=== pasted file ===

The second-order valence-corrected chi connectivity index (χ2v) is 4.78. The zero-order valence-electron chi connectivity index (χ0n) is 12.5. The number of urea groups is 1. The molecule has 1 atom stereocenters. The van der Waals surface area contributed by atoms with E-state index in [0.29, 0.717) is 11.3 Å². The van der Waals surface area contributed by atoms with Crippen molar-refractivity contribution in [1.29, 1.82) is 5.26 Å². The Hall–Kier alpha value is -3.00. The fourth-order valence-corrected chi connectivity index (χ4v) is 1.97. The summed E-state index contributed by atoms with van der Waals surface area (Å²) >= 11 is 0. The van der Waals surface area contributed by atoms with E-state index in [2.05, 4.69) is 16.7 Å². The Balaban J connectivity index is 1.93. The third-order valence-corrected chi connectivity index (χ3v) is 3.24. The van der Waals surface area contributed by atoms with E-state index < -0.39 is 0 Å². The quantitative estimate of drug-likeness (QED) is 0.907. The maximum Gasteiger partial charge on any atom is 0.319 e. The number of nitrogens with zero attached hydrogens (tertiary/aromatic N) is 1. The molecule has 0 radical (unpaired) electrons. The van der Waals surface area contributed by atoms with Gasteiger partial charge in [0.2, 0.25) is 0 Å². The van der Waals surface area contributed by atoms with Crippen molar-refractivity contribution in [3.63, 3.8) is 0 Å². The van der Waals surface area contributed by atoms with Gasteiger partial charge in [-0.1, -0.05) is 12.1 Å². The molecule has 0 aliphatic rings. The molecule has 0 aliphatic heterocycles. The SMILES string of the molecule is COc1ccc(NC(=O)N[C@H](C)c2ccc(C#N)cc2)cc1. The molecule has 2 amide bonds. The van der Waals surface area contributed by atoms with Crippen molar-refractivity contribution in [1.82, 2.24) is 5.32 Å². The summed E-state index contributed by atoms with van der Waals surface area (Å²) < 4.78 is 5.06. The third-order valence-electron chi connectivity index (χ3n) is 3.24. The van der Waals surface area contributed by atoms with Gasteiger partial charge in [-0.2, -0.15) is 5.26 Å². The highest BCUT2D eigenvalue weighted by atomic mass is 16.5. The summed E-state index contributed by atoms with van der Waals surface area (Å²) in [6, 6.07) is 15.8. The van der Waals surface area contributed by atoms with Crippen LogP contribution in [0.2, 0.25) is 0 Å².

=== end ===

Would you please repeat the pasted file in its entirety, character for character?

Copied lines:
The second-order valence-corrected chi connectivity index (χ2v) is 4.78. The zero-order valence-electron chi connectivity index (χ0n) is 12.5. The number of urea groups is 1. The molecule has 1 atom stereocenters. The van der Waals surface area contributed by atoms with E-state index in [0.29, 0.717) is 11.3 Å². The van der Waals surface area contributed by atoms with Crippen molar-refractivity contribution in [1.29, 1.82) is 5.26 Å². The Hall–Kier alpha value is -3.00. The fourth-order valence-corrected chi connectivity index (χ4v) is 1.97. The summed E-state index contributed by atoms with van der Waals surface area (Å²) >= 11 is 0. The van der Waals surface area contributed by atoms with E-state index in [2.05, 4.69) is 16.7 Å². The Balaban J connectivity index is 1.93. The third-order valence-corrected chi connectivity index (χ3v) is 3.24. The van der Waals surface area contributed by atoms with E-state index < -0.39 is 0 Å². The quantitative estimate of drug-likeness (QED) is 0.907. The maximum Gasteiger partial charge on any atom is 0.319 e. The number of nitrogens with zero attached hydrogens (tertiary/aromatic N) is 1. The molecule has 0 radical (unpaired) electrons. The van der Waals surface area contributed by atoms with Gasteiger partial charge in [0.2, 0.25) is 0 Å². The van der Waals surface area contributed by atoms with Crippen molar-refractivity contribution in [3.63, 3.8) is 0 Å². The van der Waals surface area contributed by atoms with Gasteiger partial charge in [-0.1, -0.05) is 12.1 Å². The molecule has 0 aliphatic rings. The molecule has 0 aliphatic heterocycles. The SMILES string of the molecule is COc1ccc(NC(=O)N[C@H](C)c2ccc(C#N)cc2)cc1. The molecule has 2 amide bonds. The van der Waals surface area contributed by atoms with Crippen molar-refractivity contribution in [1.82, 2.24) is 5.32 Å². The summed E-state index contributed by atoms with van der Waals surface area (Å²) < 4.78 is 5.06. The third-order valence-electron chi connectivity index (χ3n) is 3.24. The van der Waals surface area contributed by atoms with Gasteiger partial charge in [-0.2, -0.15) is 5.26 Å². The highest BCUT2D eigenvalue weighted by atomic mass is 16.5. The summed E-state index contributed by atoms with van der Waals surface area (Å²) in [6, 6.07) is 15.8. The van der Waals surface area contributed by atoms with Crippen LogP contribution in [0.2, 0.25) is 0 Å².